For the annual DIY addition to our Hallowe'en collection, we were inspired by a post on BHG for a "Dead and Breakfast" sign. However, we were fresh out of "vintage freestanding signposts", so we had to improvise. Fortunately, we happened upon a newel post at the Habitat for Humanity Re-Store, which would do quite nicely. (A newel post? Yes, a newel post for $5 bones.)
For the lateral beam from which our spooooooky sign would hang, I used a spare stud. I was initially going to just screw the stud into the back of the newel post, but then what's the point of owning power tools and ten spare fingers? I used my circular saw to make parallel cuts the same width of the stud, then knocked out the thin remaining slats, creating a notch that perfectly fit the stud.
See how nicely this fits? I then used a couple of 3" deck screws (it's what I had) to hold the stud in-place.
For the base, I just grabbed another spare piece of wood, a 2"x12" floor joist. I used L-brackets to connect the newel post to the joist, and my recreation "vintage freestanding signpost" was done.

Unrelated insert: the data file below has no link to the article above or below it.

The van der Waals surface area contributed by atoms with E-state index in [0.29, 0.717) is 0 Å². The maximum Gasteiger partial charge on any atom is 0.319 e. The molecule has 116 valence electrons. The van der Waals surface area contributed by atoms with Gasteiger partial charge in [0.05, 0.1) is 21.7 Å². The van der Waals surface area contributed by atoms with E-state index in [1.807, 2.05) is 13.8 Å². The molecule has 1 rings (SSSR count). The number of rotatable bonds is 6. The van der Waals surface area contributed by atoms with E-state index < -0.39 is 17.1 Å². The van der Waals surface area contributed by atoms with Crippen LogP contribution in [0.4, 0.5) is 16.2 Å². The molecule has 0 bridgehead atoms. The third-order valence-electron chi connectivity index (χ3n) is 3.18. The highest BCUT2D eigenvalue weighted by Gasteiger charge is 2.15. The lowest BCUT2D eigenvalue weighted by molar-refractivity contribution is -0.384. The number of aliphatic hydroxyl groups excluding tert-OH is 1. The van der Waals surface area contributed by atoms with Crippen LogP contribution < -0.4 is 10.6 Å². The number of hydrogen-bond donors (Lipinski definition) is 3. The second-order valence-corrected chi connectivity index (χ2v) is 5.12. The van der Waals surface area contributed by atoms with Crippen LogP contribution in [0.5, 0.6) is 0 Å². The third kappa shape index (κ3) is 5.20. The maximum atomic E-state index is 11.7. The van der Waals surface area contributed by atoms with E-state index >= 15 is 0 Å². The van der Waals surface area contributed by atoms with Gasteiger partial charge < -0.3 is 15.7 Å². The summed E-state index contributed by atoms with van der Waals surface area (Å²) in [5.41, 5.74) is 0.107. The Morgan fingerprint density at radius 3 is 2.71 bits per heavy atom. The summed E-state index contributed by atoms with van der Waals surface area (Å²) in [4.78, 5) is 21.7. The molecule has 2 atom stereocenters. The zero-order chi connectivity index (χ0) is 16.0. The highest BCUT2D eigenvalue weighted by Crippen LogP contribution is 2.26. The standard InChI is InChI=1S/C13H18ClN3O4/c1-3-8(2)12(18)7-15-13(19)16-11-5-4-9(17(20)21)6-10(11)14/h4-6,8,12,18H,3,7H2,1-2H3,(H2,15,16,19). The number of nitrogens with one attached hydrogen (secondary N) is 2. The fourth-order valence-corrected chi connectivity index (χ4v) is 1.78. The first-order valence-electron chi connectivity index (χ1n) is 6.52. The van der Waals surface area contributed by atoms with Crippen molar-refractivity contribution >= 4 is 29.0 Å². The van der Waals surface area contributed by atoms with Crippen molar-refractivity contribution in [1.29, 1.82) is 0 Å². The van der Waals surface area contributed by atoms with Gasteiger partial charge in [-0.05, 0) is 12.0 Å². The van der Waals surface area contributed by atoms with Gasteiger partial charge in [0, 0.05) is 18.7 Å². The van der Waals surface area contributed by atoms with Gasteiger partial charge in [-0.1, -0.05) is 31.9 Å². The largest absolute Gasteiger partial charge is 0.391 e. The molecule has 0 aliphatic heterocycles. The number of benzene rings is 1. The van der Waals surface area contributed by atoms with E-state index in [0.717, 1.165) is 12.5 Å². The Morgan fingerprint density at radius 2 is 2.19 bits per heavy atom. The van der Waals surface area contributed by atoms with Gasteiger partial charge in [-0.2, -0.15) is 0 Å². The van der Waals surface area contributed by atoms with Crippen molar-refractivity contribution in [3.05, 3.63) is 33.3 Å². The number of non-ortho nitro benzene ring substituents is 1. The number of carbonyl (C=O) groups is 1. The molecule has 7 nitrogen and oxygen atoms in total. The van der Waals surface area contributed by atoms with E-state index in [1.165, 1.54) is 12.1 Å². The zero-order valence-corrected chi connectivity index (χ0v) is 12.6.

I used yet another piece of scrap wood for my sign, which I cut to approximate size with my circular saw.
I then created bezier curves in Inkscape, printed them out, and traced pairs of the curves onto the sign.
I used a sharpie, just tracing and re-tracing the lines on the paper, which soaked through the paper and onto the wood enough that I could fill in the missing parts of the line onto the wood free-hand.
A couple of quick cuts with my jigsaw, and a quick sanding of the edges, and my sign was ready.
For the dangling part of the sign, I used yet ANOTHER piece of scrap, which was in the "free" pile at the Re-Store.
I followed the BHG instructions for making the paint washes. I got nervous when the 1:1 mixture of paint and water looked too thick, so watered it down further, but the wood ended up soaking up a lot of the paint, so 1:1 would have been fine.
We didn't have any transfer paper to do the letters, and I'm no artist, so the wife took over lettering duty, and applied several layers of matte finish to protect it. A couple of lengths of chain and eight eye-hooks later, the sign was assembled and ready to display!
Anyone want to stay for a visit? We have lots of room, if you dare!